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PLANT-INCORPORATED PROTECTANT RULES ISSUED; COMMENTS INVITED ON SUPPLEMENTAL NOTICE AND REPORT

Release Date: 01/17/2001
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FOR RELEASE: WEDNESDAY, JANUARY 17, 2001

PLANT-INCORPORATED PROTECTANT RULES ISSUED;
COMMENTS INVITED ON SUPPLEMENTAL NOTICE AND REPORT



Today, three final rules were made available that explain EPA’s framework for federal oversight of plant incorporated protectants, which include plants engineered through biotechnology to express pesticidal properties. Plant-incorporated protectants are substances that act like pesticides which are produced and used by a plant to protect it from pests, such as insects, viruses, and fungi. These rules define the type of plant-incorporated protectants (PIPs) which are required to undergo scientific evaluation to ensure protection of human health and the environment.

EPA’s current system of rigorous scientific evaluation for plant-incorporated protectants will continue. The rules announced today finalize many regulatory provisions proposed by the Agency in a 1994 notice of proposed rulemaking. Since publishing the proposed rule, EPA has consulted with independent panels of scientists and solicited public comments on a variety of issues related to the rules. By undergoing an open and transparent process of scientific consultation and public comment, EPA has ensured that these rules reflect the Agency’s commitment to sound science and tough, but fair, regulatory standards.

In cases where the Agency determines that plant-incorporated protectants pose little or no health or environmental risk, they will be exempted from certain regulatory requirements. For example, plant-incorporated protectants developed through conventional breeding will remain exempt from all requirements under the Federal Insecticide, Fungicide, and Rodenticide Act and under the Federal Food, Drug, and Cosmetic Act, with the exception of adverse effects reporting requirements for manufacturers. In addition, as proposed in 1994, the rules will exempt from tolerance requirements the genetic material DNA involved in the production of the pesticidal substance in the plant. EPA is also requesting further comment on three exemptions originally proposed in 1994 but not included in today’s rules. These proposed exemptions are:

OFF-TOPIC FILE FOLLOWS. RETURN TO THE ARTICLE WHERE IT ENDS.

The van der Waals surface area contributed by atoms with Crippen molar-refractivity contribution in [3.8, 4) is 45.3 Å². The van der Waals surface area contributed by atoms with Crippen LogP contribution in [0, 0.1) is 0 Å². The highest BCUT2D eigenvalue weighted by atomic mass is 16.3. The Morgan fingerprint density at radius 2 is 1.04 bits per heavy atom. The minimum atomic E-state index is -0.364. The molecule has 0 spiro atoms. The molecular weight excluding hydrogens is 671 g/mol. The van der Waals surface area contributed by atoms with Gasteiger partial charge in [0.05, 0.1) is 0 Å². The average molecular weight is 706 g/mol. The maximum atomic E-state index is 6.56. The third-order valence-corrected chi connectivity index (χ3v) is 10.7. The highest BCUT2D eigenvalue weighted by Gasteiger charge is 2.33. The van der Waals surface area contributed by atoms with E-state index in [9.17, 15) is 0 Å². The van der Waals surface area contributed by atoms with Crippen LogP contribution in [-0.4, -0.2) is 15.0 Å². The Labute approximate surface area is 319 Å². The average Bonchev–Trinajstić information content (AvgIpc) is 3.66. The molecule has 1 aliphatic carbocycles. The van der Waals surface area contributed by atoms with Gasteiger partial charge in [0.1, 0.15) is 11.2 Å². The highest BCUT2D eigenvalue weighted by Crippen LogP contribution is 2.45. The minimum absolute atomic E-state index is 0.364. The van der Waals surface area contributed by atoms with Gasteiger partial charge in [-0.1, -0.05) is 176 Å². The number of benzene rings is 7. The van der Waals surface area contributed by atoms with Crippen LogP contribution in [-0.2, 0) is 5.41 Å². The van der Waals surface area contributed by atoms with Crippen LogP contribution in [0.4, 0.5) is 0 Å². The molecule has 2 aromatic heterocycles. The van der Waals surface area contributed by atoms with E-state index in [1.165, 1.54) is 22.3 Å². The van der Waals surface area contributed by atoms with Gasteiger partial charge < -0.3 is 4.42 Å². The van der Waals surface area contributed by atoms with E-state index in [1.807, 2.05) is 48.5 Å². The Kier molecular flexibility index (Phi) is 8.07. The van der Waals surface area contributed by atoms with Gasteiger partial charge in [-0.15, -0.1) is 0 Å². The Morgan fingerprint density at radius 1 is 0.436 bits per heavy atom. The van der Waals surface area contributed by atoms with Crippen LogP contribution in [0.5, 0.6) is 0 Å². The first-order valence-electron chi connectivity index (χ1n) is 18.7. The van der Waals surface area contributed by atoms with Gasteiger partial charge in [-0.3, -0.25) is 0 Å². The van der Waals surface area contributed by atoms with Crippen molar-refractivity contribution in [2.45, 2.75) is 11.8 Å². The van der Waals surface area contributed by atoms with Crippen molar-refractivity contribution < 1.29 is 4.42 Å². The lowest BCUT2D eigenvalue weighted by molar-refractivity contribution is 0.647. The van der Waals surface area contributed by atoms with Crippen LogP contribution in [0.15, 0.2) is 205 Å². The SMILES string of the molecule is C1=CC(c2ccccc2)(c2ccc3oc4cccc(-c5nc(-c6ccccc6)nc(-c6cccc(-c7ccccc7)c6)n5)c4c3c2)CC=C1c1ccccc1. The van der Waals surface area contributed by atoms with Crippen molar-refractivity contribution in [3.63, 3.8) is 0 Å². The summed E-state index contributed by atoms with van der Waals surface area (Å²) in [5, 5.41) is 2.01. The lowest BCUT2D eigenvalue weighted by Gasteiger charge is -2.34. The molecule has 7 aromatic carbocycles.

• PIPs derived through genetic engineering from plants that naturally propogate;
  • PIPs that act primarily by affecting the plant (such as causing the plant to have thicker wax cuticles); and
  • PIPs based on viral coat proteins (substances that encapsulate and protect the genetic material of certain plant viruses).

In a supplemental notice also available today, EPA is inviting public comments and data on the appropriate regulatory oversight of PIPs in the above categories. EPA is also requesting public comments on the National Academy of Sciences report, published in April 2000, entitled “Genetically Modified Pest-Protected Plants: Science and Regulation,” as it relates to plant-incorporated protectants derived through genetic engineering.

The Federal Register notices are available at: www.epa.gov/scipoly/new.htm and will be published in the Federal Register shortly. For more information on EPA’s biotechnology program, you may visit: www.epa.gov/pesticides/biopesticides .

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